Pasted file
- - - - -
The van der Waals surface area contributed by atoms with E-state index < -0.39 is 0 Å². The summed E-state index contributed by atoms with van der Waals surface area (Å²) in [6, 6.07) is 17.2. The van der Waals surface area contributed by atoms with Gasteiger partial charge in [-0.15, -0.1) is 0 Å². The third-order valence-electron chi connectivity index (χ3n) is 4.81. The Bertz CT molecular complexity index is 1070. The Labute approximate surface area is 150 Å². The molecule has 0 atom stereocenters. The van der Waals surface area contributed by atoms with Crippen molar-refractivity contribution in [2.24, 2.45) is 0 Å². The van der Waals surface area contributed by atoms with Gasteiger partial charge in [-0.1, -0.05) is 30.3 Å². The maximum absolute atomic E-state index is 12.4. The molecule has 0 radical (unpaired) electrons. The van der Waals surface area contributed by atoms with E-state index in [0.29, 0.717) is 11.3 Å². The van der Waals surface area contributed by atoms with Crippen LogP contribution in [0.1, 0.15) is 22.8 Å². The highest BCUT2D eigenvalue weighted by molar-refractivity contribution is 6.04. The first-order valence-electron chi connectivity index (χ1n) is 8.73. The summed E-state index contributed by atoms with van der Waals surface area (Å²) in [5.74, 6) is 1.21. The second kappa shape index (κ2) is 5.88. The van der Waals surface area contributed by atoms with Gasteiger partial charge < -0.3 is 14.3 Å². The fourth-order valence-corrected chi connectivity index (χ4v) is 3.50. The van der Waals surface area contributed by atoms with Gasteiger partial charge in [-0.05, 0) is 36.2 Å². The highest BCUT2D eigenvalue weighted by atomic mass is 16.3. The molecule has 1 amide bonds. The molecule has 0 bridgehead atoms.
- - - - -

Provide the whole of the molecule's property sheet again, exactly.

The van der Waals surface area contributed by atoms with E-state index < -0.39 is 0 Å². The summed E-state index contributed by atoms with van der Waals surface area (Å²) in [6, 6.07) is 17.2. The van der Waals surface area contributed by atoms with Gasteiger partial charge in [-0.15, -0.1) is 0 Å². The third-order valence-electron chi connectivity index (χ3n) is 4.81. The Bertz CT molecular complexity index is 1070. The Labute approximate surface area is 150 Å². The molecule has 0 atom stereocenters. The van der Waals surface area contributed by atoms with Crippen molar-refractivity contribution in [2.24, 2.45) is 0 Å². The van der Waals surface area contributed by atoms with Gasteiger partial charge in [-0.1, -0.05) is 30.3 Å². The maximum absolute atomic E-state index is 12.4. The molecule has 0 radical (unpaired) electrons. The van der Waals surface area contributed by atoms with E-state index in [0.29, 0.717) is 11.3 Å². The van der Waals surface area contributed by atoms with Crippen LogP contribution in [0.1, 0.15) is 22.8 Å². The highest BCUT2D eigenvalue weighted by molar-refractivity contribution is 6.04. The first-order valence-electron chi connectivity index (χ1n) is 8.73. The summed E-state index contributed by atoms with van der Waals surface area (Å²) in [5.74, 6) is 1.21. The second kappa shape index (κ2) is 5.88. The van der Waals surface area contributed by atoms with Gasteiger partial charge < -0.3 is 14.3 Å². The fourth-order valence-corrected chi connectivity index (χ4v) is 3.50. The van der Waals surface area contributed by atoms with Gasteiger partial charge in [-0.05, 0) is 36.2 Å². The highest BCUT2D eigenvalue weighted by atomic mass is 16.3. The molecule has 1 amide bonds. The molecule has 0 bridgehead atoms.